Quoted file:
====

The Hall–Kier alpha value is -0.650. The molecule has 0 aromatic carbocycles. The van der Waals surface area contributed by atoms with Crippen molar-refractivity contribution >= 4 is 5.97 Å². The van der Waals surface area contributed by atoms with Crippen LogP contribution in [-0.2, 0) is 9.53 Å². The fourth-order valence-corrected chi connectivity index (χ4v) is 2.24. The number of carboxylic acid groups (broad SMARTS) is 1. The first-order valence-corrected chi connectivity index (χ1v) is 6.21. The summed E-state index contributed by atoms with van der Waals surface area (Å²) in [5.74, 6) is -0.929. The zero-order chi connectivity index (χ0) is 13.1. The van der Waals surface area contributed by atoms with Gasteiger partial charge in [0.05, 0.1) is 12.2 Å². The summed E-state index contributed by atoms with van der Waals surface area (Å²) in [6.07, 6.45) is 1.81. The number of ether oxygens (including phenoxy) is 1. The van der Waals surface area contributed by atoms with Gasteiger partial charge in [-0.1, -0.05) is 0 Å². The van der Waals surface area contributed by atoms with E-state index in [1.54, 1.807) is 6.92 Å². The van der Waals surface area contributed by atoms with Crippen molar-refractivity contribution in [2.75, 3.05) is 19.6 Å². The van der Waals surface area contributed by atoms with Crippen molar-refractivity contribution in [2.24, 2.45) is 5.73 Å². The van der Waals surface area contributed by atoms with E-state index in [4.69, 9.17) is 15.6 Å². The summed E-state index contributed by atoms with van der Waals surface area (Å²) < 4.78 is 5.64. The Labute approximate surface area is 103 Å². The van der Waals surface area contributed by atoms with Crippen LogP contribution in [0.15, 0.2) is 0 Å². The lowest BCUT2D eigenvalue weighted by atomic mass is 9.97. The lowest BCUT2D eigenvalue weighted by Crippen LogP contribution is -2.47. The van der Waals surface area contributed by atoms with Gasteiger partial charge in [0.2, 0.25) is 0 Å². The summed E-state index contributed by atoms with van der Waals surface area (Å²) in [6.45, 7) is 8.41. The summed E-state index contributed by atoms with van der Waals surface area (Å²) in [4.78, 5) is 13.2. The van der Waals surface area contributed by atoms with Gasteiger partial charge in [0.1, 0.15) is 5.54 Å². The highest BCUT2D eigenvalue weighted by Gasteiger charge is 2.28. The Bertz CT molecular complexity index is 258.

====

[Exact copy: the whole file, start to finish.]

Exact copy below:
The Hall–Kier alpha value is -0.650. The molecule has 0 aromatic carbocycles. The van der Waals surface area contributed by atoms with Crippen molar-refractivity contribution >= 4 is 5.97 Å². The van der Waals surface area contributed by atoms with Crippen LogP contribution in [-0.2, 0) is 9.53 Å². The fourth-order valence-corrected chi connectivity index (χ4v) is 2.24. The number of carboxylic acid groups (broad SMARTS) is 1. The first-order valence-corrected chi connectivity index (χ1v) is 6.21. The summed E-state index contributed by atoms with van der Waals surface area (Å²) in [5.74, 6) is -0.929. The zero-order chi connectivity index (χ0) is 13.1. The van der Waals surface area contributed by atoms with Gasteiger partial charge in [0.05, 0.1) is 12.2 Å². The summed E-state index contributed by atoms with van der Waals surface area (Å²) in [6.07, 6.45) is 1.81. The number of ether oxygens (including phenoxy) is 1. The van der Waals surface area contributed by atoms with Gasteiger partial charge in [-0.1, -0.05) is 0 Å². The van der Waals surface area contributed by atoms with E-state index in [1.54, 1.807) is 6.92 Å². The van der Waals surface area contributed by atoms with Crippen molar-refractivity contribution in [2.75, 3.05) is 19.6 Å². The van der Waals surface area contributed by atoms with Crippen molar-refractivity contribution in [2.24, 2.45) is 5.73 Å². The van der Waals surface area contributed by atoms with E-state index in [4.69, 9.17) is 15.6 Å². The summed E-state index contributed by atoms with van der Waals surface area (Å²) < 4.78 is 5.64. The Labute approximate surface area is 103 Å². The van der Waals surface area contributed by atoms with Crippen LogP contribution in [0.15, 0.2) is 0 Å². The lowest BCUT2D eigenvalue weighted by atomic mass is 9.97. The lowest BCUT2D eigenvalue weighted by Crippen LogP contribution is -2.47. The van der Waals surface area contributed by atoms with Gasteiger partial charge in [0.2, 0.25) is 0 Å². The summed E-state index contributed by atoms with van der Waals surface area (Å²) in [6.45, 7) is 8.41. The summed E-state index contributed by atoms with van der Waals surface area (Å²) in [4.78, 5) is 13.2. The van der Waals surface area contributed by atoms with Gasteiger partial charge in [0.1, 0.15) is 5.54 Å². The highest BCUT2D eigenvalue weighted by Gasteiger charge is 2.28. The Bertz CT molecular complexity index is 258.